Robby Krieger: Wikis

  
  

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Robby Krieger

Krieger performing live in London in June 2007
Background information
Birth name Robert Alan Krieger
Born January 8, 1946 (1946-01-08) (age 64)
Los Angeles, California, United States
Genres Blues-rock, psychedelic rock, hard rock
Occupations Musician, songwriter
Instruments Guitar, vocals, harmonica
Years active 1965–present
Labels Elektra
Associated acts The Psychedelic Rangers, The Doors, The butts band, Riders on the Storm
Website Official website
Notable instruments
Gibson SG

Robert Alan Krieger (January 8, 1946, Los Angeles, California, United States) is an American rock and roll guitarist and songwriter. He was the guitarist in The Doors, and wrote some of the band's best known songs, including "Light My Fire," "Love Me Two Times," "Touch Me," and "Love Her Madly."

He is listed as number 91 on Rolling Stone's list of the 100 greatest guitarists of all time.[1]

Contents

Early life

Robby Krieger was born on January 8th, 1946 to a Jewish family living in Los Angeles. His first exposure to music was mostly classical, as his father was a big fan of marching music, until he heard Peter and the Wolf which was the first music that really caught him. When he was seven, Krieger accidently broke his record player, but the radio began to reach his ears playing the likes of Fats Domino, Elvis, and The Platters. At 10 he tried the trumpet, but found it wasn't for him. He began playing the blues on his parents' piano with much more success than the trumpet. At 14, he began to surf and it became an integral part of his life. Krieger's parents began to worry that his surfing was distracting him from school and they enrolled him in a private school.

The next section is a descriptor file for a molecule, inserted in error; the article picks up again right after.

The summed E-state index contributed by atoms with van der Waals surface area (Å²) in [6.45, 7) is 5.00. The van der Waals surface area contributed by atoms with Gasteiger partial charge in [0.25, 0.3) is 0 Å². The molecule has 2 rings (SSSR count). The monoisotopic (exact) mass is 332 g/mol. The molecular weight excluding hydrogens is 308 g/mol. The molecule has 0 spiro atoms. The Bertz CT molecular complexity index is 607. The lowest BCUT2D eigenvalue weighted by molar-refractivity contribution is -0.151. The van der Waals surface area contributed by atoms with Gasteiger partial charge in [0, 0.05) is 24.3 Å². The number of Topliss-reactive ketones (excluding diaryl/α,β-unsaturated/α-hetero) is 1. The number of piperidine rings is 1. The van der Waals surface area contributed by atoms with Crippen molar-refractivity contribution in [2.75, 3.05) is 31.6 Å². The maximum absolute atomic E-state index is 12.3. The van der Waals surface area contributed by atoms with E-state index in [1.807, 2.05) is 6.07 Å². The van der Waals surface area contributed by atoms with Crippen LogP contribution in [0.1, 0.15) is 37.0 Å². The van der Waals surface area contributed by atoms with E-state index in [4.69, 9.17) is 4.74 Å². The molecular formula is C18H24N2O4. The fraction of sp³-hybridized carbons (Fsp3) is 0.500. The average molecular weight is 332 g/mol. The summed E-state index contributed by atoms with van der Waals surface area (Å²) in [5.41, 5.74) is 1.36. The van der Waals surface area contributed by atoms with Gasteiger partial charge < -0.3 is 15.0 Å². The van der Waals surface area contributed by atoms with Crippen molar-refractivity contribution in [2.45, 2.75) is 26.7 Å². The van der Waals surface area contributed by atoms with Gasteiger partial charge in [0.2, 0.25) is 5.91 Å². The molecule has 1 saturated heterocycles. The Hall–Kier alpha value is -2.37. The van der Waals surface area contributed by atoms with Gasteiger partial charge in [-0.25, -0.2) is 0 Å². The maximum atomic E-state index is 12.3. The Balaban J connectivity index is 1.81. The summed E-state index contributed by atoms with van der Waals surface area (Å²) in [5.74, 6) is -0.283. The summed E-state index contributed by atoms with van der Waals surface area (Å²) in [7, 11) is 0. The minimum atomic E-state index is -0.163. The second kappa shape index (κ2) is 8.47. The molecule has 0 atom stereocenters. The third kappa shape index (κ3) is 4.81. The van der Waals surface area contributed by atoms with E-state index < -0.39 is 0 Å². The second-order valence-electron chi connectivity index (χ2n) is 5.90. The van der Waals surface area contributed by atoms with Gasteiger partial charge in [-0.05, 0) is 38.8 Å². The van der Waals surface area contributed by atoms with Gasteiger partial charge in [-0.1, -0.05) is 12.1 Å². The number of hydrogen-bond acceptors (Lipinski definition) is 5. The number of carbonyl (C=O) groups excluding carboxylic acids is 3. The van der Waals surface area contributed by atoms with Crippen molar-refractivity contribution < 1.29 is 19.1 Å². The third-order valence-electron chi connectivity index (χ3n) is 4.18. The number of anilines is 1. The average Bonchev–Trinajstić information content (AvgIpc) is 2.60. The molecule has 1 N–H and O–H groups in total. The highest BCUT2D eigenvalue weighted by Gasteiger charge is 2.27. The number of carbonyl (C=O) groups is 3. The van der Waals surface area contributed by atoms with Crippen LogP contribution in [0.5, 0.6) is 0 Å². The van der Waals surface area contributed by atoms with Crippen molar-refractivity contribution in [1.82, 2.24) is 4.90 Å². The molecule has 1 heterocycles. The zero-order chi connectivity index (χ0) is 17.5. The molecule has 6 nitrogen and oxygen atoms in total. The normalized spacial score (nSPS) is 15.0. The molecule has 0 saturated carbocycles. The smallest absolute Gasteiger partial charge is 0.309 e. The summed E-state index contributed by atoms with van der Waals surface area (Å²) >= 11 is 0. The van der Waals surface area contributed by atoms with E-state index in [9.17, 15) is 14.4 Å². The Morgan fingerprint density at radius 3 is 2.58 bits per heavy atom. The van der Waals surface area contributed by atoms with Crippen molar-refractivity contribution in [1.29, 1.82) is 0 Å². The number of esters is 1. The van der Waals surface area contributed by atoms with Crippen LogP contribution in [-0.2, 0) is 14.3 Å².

While Krieger was attending a private school, there was study time at night that allowed him to teach himself to play the guitar. He began by learning flamenco, borrowing a friend's guitar. When Krieger was 18, he got his own flamenco guitar and took lessons for a few months. He bounced around genres including flamenco, folk, blues, and jazz. After high school, Krieger went to UCLA, where he met Ray Manzarek, who would become the Doors' keyboardist.

The Doors

He was in The Doors with keyboard player Ray Manzarek, drummer John Densmore and vocalist Jim Morrison. At an early Doors rehearsal Morrison heard Krieger playing bottleneck guitar and initially wanted the technique featured on every song on the first album. Krieger's fingerstyle approach to the electric guitar, eclectic musical tastes, and songwriting helped establish The Doors as a successful rock band in the 1960s. His only singing with the early Doors can be heard on the album The Soft Parade, on the song Runnin' Blue.

Later career

After Morrison's death in 1971, The Doors continued as a trio and released two albums, Other Voices and Full Circle. Krieger shared lead vocal duties with Manzarek. After The Doors disbanded in 1973, Krieger formed The butts band with Densmore. He enjoyed some success as a jazz guitarist, recording a handful of albums as The Robby Krieger Band in the 1970s and 1980s, including Versions (1983) and No Habla (1986). For his 1977 solo release Robby Krieger & Friends, Krieger worked with rock artist Jim Evans to create a painting that became the album package.